Nothing really worked for the U.S. team and the game was very lackluster from start to finish. Even when the U.S. team came to life, on occasion, the biggest story is that there was no final product. The killer pass, the threatening shot, the big move to get past the defense – none of that happed or even looked close to happening. A 0-0 draw seemed like the most likely result in the first half.

I’ll have a lot more to say about the U.S. national team in the days and weeks ahead. But just focusing on the immediate lessons from this game and window – here are just a few thoughts.


Zero intensity


With the U.S. team playing its final game before the World Cup and coming off a clean sheet loss, it would be expected that there would be intensity. The U.S. team badly needs a spark to provide some momentum and source of confidence.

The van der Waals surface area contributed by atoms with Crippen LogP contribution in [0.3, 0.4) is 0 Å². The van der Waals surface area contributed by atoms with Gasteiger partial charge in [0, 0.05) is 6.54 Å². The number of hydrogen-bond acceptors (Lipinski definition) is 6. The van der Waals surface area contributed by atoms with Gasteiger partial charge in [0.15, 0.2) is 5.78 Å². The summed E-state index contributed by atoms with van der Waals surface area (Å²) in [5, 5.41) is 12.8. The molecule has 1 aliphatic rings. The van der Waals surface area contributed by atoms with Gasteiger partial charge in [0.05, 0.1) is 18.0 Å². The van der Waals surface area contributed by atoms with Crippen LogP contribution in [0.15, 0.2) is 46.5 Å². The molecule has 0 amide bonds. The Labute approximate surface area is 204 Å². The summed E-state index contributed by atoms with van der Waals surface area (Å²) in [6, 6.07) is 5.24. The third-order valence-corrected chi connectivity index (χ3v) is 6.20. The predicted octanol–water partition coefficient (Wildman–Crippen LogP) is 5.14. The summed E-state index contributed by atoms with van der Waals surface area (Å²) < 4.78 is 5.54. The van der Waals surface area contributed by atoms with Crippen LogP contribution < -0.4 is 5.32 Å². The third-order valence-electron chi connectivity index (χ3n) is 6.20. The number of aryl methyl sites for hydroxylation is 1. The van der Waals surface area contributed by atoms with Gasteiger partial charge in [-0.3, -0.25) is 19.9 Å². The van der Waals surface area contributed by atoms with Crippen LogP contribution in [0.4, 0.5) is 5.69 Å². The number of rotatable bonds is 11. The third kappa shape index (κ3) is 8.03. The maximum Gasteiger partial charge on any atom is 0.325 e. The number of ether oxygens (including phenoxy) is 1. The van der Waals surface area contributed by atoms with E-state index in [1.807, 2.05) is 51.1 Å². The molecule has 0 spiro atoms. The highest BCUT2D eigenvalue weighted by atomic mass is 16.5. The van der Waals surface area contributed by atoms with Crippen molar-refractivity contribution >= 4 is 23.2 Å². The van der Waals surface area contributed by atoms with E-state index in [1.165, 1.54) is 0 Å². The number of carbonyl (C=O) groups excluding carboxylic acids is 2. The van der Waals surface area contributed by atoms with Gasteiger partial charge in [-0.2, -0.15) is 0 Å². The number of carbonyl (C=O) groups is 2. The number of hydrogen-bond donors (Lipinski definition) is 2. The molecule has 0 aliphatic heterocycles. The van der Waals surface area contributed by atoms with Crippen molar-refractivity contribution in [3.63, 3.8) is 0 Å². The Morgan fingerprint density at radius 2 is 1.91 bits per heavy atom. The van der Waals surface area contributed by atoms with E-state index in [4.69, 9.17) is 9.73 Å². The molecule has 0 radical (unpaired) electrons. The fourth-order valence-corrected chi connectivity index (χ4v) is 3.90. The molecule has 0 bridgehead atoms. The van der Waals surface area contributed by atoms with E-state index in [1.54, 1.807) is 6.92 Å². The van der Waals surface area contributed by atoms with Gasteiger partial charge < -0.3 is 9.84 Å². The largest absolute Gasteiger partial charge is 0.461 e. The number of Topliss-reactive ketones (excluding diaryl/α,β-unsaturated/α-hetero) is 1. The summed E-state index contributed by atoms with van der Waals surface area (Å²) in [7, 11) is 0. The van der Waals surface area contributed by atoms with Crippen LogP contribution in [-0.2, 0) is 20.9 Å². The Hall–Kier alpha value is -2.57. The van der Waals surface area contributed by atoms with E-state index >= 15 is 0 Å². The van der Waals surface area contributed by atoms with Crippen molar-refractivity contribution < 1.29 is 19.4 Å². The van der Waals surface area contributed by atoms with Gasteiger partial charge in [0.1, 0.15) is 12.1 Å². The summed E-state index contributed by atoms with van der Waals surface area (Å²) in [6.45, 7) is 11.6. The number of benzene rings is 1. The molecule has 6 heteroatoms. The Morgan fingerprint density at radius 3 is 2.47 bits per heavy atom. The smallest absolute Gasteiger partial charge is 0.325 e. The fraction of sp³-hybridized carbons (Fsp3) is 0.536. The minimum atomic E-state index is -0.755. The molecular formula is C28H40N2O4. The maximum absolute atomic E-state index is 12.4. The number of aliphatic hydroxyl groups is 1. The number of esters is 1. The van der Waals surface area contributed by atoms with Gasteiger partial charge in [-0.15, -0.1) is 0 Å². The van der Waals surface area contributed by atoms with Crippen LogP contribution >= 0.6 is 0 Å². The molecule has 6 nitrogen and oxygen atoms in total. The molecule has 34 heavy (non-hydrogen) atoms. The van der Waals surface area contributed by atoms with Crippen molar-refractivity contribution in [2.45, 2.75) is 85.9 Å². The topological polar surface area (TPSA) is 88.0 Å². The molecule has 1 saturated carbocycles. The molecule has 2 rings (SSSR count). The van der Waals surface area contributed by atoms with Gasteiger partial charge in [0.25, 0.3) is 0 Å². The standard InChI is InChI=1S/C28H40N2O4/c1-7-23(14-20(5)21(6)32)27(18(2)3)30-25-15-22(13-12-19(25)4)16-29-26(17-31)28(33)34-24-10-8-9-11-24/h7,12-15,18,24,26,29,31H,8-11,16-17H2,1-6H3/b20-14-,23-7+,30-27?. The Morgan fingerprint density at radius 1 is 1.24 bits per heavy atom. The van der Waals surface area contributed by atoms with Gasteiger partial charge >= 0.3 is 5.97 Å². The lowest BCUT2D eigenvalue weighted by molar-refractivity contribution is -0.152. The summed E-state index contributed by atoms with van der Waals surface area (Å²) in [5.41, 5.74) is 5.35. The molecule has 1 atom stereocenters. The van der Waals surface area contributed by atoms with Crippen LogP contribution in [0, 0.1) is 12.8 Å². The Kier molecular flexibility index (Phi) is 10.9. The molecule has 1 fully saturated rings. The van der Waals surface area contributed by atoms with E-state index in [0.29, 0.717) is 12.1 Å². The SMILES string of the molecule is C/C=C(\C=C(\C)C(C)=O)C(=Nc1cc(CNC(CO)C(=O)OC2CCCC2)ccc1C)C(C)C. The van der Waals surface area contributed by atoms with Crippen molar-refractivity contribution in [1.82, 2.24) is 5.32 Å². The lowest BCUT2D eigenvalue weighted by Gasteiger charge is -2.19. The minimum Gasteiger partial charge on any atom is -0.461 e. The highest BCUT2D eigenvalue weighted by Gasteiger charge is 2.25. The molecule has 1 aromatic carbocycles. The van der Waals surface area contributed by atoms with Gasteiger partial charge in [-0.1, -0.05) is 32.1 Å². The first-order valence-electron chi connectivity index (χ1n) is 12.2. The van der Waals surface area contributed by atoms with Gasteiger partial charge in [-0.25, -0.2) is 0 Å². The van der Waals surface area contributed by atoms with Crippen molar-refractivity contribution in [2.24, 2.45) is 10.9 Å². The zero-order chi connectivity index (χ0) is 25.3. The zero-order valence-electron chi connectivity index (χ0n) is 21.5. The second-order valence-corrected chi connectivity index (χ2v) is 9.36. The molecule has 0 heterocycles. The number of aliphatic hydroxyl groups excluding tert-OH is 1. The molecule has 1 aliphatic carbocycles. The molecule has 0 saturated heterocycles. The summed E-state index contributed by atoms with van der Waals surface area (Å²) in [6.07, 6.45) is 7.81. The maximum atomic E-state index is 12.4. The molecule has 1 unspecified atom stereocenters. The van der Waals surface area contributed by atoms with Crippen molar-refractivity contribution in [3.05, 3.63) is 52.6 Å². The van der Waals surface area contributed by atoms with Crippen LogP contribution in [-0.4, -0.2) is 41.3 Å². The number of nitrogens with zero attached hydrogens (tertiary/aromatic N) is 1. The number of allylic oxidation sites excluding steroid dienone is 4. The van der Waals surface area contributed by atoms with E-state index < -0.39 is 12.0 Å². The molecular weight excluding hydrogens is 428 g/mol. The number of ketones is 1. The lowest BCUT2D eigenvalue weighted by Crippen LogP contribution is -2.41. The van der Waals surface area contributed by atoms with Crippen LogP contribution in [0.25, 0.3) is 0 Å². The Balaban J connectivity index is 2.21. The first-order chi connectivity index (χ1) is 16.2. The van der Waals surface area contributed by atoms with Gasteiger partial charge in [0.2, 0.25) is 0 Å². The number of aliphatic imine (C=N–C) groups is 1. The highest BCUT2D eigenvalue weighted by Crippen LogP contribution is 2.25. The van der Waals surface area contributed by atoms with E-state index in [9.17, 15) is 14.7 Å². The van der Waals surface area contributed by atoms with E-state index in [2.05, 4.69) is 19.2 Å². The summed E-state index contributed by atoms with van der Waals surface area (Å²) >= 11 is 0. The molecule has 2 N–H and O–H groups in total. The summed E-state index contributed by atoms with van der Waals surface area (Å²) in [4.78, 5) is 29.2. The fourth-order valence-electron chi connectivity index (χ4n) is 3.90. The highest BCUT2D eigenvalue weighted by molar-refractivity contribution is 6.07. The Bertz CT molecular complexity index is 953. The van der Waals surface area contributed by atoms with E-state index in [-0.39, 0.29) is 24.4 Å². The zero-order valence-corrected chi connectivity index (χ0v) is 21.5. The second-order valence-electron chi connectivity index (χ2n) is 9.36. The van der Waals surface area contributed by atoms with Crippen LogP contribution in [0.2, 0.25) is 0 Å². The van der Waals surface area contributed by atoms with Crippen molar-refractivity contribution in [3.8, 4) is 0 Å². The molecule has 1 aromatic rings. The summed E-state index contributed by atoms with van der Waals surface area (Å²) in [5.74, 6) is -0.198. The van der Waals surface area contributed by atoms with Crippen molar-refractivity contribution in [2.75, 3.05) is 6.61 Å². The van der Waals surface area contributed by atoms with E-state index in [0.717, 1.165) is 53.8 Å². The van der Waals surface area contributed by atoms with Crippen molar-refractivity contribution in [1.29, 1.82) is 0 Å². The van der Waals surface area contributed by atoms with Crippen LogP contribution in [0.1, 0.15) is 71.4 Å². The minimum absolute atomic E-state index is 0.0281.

But that didn’t happen. The U.S. team came out flat and there was no urgency. Yes, there wasn’t a packed house or a lot of media attention that make it easy to get up for games. But as a sense of pride and sense of a massive tournament approaching, the team wasn’t able to play like a team with a lot on the line.


Pefok was a big winner


Jordan Pefok wasn’t even on this team, but he was the big winner. For one, when he was left off the roster, it was the most talked about and asked about decision for Berhalter. More than any player on the team, Pefok’s absence dominated headlines. It’s easy to see why as Pefok won the Swiss Super League Golden Boot in 2021/22 and is now scoring regularly for a Union Berlin team that sits atop the Bundesliga.